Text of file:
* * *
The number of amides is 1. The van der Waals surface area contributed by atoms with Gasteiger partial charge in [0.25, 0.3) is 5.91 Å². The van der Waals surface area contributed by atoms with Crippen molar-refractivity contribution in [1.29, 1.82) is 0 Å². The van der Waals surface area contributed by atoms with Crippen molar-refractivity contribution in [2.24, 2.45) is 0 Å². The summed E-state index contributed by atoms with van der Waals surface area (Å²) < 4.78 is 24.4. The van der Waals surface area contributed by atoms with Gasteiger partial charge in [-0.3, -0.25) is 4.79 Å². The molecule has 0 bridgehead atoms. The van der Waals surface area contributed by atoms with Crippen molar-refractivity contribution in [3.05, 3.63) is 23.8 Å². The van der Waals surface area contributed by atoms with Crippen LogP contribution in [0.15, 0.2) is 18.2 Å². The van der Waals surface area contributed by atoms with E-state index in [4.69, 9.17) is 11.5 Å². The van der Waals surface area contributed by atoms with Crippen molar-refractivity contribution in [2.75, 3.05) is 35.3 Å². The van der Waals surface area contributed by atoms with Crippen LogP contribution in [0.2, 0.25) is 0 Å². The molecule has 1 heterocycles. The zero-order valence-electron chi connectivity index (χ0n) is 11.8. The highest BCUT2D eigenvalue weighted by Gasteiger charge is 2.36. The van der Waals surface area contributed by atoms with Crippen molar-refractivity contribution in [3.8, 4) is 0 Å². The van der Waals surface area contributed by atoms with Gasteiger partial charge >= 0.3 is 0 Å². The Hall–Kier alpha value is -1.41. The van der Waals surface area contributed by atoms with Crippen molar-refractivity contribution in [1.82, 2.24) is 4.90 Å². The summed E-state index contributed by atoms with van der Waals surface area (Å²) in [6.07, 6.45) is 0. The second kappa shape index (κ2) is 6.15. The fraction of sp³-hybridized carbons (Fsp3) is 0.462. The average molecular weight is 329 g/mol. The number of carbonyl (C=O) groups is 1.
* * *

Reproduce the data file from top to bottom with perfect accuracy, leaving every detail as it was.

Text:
The number of amides is 1. The van der Waals surface area contributed by atoms with Gasteiger partial charge in [0.25, 0.3) is 5.91 Å². The van der Waals surface area contributed by atoms with Crippen molar-refractivity contribution in [1.29, 1.82) is 0 Å². The van der Waals surface area contributed by atoms with Crippen molar-refractivity contribution in [2.24, 2.45) is 0 Å². The summed E-state index contributed by atoms with van der Waals surface area (Å²) < 4.78 is 24.4. The van der Waals surface area contributed by atoms with Gasteiger partial charge in [-0.3, -0.25) is 4.79 Å². The molecule has 0 bridgehead atoms. The van der Waals surface area contributed by atoms with Crippen molar-refractivity contribution in [3.05, 3.63) is 23.8 Å². The van der Waals surface area contributed by atoms with Crippen LogP contribution in [0.15, 0.2) is 18.2 Å². The van der Waals surface area contributed by atoms with E-state index in [4.69, 9.17) is 11.5 Å². The van der Waals surface area contributed by atoms with Crippen molar-refractivity contribution in [2.75, 3.05) is 35.3 Å². The van der Waals surface area contributed by atoms with Crippen LogP contribution in [0.2, 0.25) is 0 Å². The molecule has 1 heterocycles. The zero-order valence-electron chi connectivity index (χ0n) is 11.8. The highest BCUT2D eigenvalue weighted by Gasteiger charge is 2.36. The van der Waals surface area contributed by atoms with Crippen molar-refractivity contribution in [3.8, 4) is 0 Å². The van der Waals surface area contributed by atoms with Gasteiger partial charge >= 0.3 is 0 Å². The Hall–Kier alpha value is -1.41. The van der Waals surface area contributed by atoms with Crippen molar-refractivity contribution in [1.82, 2.24) is 4.90 Å². The summed E-state index contributed by atoms with van der Waals surface area (Å²) in [6.07, 6.45) is 0. The second kappa shape index (κ2) is 6.15. The fraction of sp³-hybridized carbons (Fsp3) is 0.462. The average molecular weight is 329 g/mol. The number of carbonyl (C=O) groups is 1.